Vasopressinergic Influence in the Cat Carotid Body

  • A. Bradford
  • R. G. O’Regan
Conference paper

Abstract

In 1969, Pearse (1) predicted that the carotid body type 1 cells, as part of the APUD series of cells, would contain a low molecular weight polypeptide. These cells are now known to contain several peptides (2) but have not been tested for the presence of vasopressin (AVP). AVP-like immunoreactivity has been demonstrated in a number of peripheral tissues, including sympathetic ganglia and the adrenal medulla. These two tissues share a common embryological origin with the carotid body and exogenous AVP has been shown to affect neurotransmission in sympathetic ganglia (3) and catecholamine secretion by adrenal medullary cells (4). It is noteworthy that sympathetic ganglia possess oxygen chemosensitivity (5).

Keywords

Tyrosine Bromide Tungsten Polypeptide Arginine 

Preview

Unable to display preview. Download preview PDF.

Unable to display preview. Download preview PDF.

References

  1. 1.
    Pearse AGE (1969). The cytochemistry and ultrastructure of polypeptide hormone-producing cells of the APUD series and the embryologic, physiologic and pathologic implications of the concept. J Histochem Cytochem 17: 303–313.PubMedCrossRefGoogle Scholar
  2. 2.
    Wharton J, Polak JM, Pearse AGE, McGregor GP, Bryant MG, Bloom SR, Emson PC, Bisgard GE, Will JA (1980). Enkephalin-, VIP- and substance P-like immunoreactivity in the carotid body. Nature 284: 269–271.PubMedCrossRefGoogle Scholar
  3. 3.
    Kiray M, Maillard M, Dreifuss JJ, Dolivo M (1985). Neurohypophyseal peptides depress cholinergie transmission in a mammalian sympathetic ganglion. Neurosci Lett 62: 89–95.CrossRefGoogle Scholar
  4. 4.
    Nussey SS, Prysor-Jones RA, Taylor A, Ang VTY, Jenkins JS (1987). Arginine vasopressin and oxytocin in the bovine adrenal gland. J Endocr 115: 141–149.PubMedCrossRefGoogle Scholar
  5. 5.
    Matsumoto A, Mokashi A, Lahiri S (1987). Ganglioglomerular nerves respond to moderate hypoxia independent of peripheral chemoreceptors in the cat. J Autonomic Nery Syst 19: 219–228.CrossRefGoogle Scholar
  6. 6.
    Honig A, Landgraf R, Ledderhos C, Quies W (1987). Plasma vasopressin levels in healthy young men in response to stimulation of the peripheral arterial chemoreceptors by almitrine bimesylate. Biomed Biochim Acta 46: 1043–1049.PubMedGoogle Scholar
  7. 7.
    O’Regan RG, Majcherczyk A (1983). Control of peripheral chemoreceptors by efferent nerves. In: Acker H, O’Regan RG (Eds). Physiology of the Peripheral Arterial Chemoreceptors, Amsterdam, Elsevier Biomedical Press, pp. 257–298.Google Scholar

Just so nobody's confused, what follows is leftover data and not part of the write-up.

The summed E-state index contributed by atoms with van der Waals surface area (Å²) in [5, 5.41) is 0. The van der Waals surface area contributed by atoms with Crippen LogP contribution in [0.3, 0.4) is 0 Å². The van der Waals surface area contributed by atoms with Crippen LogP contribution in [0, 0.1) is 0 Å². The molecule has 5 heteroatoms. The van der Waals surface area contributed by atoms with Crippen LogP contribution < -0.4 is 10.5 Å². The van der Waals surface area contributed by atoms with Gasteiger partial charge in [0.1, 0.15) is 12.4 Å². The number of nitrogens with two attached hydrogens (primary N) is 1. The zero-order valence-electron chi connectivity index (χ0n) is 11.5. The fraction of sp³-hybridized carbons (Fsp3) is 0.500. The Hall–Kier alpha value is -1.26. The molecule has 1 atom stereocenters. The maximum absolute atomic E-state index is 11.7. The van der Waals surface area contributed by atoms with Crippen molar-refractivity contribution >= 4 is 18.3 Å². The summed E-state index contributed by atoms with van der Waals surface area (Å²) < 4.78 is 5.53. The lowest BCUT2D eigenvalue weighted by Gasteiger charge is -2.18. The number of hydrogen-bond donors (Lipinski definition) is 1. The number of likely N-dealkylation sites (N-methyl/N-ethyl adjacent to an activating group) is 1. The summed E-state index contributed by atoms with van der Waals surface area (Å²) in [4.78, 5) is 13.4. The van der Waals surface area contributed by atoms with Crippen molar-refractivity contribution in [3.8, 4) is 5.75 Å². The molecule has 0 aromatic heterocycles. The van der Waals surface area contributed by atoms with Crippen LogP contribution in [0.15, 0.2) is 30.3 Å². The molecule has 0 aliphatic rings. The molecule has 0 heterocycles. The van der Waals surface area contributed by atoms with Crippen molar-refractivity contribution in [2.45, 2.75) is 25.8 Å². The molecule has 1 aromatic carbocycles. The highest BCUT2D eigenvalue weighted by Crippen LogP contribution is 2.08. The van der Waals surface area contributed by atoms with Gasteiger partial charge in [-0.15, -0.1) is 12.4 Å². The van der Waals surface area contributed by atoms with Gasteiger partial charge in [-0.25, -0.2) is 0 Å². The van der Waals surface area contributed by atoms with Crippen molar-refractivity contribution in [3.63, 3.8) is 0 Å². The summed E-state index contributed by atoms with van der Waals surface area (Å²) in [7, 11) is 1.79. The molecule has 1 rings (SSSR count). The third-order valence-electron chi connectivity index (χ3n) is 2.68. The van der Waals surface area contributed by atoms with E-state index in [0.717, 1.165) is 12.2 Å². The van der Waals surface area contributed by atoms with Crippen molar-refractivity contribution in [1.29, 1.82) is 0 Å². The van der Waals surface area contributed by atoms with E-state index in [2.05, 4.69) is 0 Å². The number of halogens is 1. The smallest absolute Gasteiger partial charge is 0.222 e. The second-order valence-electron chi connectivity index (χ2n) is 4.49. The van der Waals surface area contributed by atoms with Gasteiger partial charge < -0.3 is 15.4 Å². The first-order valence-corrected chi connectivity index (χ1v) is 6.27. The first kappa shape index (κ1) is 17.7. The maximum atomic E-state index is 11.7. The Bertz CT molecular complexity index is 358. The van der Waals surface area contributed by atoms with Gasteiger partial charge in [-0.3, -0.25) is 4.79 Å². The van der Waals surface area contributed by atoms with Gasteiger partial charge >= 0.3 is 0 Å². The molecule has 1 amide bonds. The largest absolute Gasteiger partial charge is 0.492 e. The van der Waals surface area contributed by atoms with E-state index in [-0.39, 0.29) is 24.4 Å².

8. 8.
    Neil E, O’Regan RG (1971). The effects of electrical stimulation of the distal end of the cut sinus and aortic nerves on peripheral arterial chemoreceptor activity in the cat. J Physiol (Lond) 215: 15–32.Google Scholar
  9. 9.
    Manning M, Sawyer WH (1984). Design and uses of selective agonistic and antagonistic analogs of the neuropeptides oxytocin and vasopressin. Trends Neurosci 7: 6–9.CrossRefGoogle Scholar
  10. 10.
    Jard S, Gaillard RC, Guillon G, Marie J, Schoenenberg P, Muller AF, Manning M, Sawyer WH (1986). Vasopressin antagonists allow demonstration of a novel type of vasopressin receptor in the rat adenohypophysis. Mol Pharmacol 30: 171–177.PubMedGoogle Scholar
  11. 11.
    Aisenbrey GA, Handelman WA, Arnold P, Manning M, Schrier RW (1981). Vascular effects of arginine vasopressin during fluid deprivation in the rat. J Clin Invest 67: 961–968.PubMedCrossRefGoogle Scholar
  12. 12.
    Schmid PG, Abboud FM, Wendling MG, Ramberg ES, Mark AL, Heistad DD, Eckstein JW (1974). Regional vascular effects of vasopressin: plasma levels and circulatory responses. Am J Physiol 227: 998–1004.PubMedGoogle Scholar
  13. 13.
    Liard JF, Deriaz O, Schelling P, Thibonnier M (1982). Cardiac output distribution during vasopressin infusion or dehydration in conscious dogs. Am J Physiol 243: H663 - H669.PubMedGoogle Scholar

Copyright information

© Springer-Verlag New York Inc. 1990

Authors and Affiliations

  • A. Bradford
  • R. G. O’Regan

There are no affiliations available

Personalised recommendations